Even in terms of individual episodes, that narrative conservatism held Voyager back. Brannon Braga had originally conceived of Macrocosm as an episode that would unfold almost in silence, with a bare minimum of dialogue; it was ultimately overburdened with techno-babble exposition. The exploration of the traditional family unit in Real Life teased out concepts of masculine identity and even suggested serialisation; the resulting episode was just a collection of cliches and a horribly tacked-on techno-babble subplot.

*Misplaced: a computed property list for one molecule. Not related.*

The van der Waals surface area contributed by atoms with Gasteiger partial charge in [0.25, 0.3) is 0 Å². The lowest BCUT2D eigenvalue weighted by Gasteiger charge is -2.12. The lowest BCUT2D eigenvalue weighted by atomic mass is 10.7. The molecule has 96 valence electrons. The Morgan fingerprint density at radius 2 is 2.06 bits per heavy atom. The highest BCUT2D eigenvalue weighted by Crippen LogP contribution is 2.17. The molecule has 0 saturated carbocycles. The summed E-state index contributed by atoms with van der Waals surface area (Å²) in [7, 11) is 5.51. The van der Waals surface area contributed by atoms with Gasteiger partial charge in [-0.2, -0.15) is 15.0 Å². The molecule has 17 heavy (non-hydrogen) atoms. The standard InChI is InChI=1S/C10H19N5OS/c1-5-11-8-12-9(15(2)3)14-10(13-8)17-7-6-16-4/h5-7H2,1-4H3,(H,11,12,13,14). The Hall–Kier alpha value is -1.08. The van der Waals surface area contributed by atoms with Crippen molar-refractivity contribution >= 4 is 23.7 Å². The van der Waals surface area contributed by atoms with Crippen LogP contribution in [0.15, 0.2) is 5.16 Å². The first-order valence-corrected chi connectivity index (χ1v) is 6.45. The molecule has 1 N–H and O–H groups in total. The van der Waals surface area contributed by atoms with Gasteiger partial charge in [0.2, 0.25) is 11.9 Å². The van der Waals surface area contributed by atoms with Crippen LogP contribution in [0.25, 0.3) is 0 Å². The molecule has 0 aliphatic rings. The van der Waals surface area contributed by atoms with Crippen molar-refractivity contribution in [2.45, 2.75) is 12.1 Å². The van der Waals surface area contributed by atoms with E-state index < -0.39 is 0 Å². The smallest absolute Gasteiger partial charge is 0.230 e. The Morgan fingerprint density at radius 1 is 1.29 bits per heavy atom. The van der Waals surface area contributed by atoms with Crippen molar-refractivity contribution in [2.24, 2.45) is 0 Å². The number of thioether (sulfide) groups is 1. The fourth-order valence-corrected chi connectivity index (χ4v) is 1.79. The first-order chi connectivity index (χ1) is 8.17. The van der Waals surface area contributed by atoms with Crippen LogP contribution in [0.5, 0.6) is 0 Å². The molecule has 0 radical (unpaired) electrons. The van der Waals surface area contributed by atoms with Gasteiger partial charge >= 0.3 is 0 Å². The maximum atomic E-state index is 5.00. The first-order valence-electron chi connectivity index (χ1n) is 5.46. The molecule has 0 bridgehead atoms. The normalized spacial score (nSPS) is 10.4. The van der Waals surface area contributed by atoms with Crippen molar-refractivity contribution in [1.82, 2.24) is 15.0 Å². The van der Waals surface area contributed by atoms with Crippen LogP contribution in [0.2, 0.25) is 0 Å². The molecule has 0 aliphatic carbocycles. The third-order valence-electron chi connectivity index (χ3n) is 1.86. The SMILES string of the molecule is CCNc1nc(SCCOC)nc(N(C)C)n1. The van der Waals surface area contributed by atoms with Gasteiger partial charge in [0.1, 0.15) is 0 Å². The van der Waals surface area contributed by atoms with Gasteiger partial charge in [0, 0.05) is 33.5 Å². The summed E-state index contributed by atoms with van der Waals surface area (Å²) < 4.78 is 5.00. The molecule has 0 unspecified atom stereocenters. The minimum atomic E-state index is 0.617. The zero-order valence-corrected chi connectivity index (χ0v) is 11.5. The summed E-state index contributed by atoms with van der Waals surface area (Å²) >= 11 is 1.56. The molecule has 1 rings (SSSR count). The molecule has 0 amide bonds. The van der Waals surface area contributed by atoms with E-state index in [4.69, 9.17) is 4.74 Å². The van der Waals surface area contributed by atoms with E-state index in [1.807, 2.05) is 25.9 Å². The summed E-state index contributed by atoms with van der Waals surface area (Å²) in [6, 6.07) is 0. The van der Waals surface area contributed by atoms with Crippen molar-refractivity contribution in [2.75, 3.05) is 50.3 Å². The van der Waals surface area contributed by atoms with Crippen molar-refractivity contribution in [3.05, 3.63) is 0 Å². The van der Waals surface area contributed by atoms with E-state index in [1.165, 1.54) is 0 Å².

One of the primary open questions of astrobiology is whether there is extant or extinct life elsewhere the solar system. Implicit in much of this work is that we are looking for microbial or, at best, unintelligent life, even though technological artefacts might be much easier to find. Search for Extraterrestrial Intelligence (SETI) work on searches for alien artefacts in the solar system typically presumes that such artefacts would be of extrasolar origin, even though life is known to have existed in the solar system, on Earth, for eons. But if a prior technological, perhaps spacefaring, species ever arose in the solar system, it might have produced artefacts or other technosignatures that have survived to present day, meaning solar system artefact SETI provides a potential path to resolving astrobiology's question. Here, I discuss the origins and possible locations for technosignatures of such a prior indigenous technological species, which might have arisen on ancient Earth or another body, such as a pre-greenhouse Venus or a wet Mars. In the case of Venus, the arrival of its global greenhouse and potential resurfacing might have erased all evidence of its existence on the Venusian surface. In the case of Earth, erosion and, ultimately, plate tectonics may have erased most such evidence if the species lived Gyr ago. Remaining indigenous technosignatures might be expected to be extremely old, limiting the places they might still be found to beneath the surfaces of Mars and the Moon, or in the outer solar system.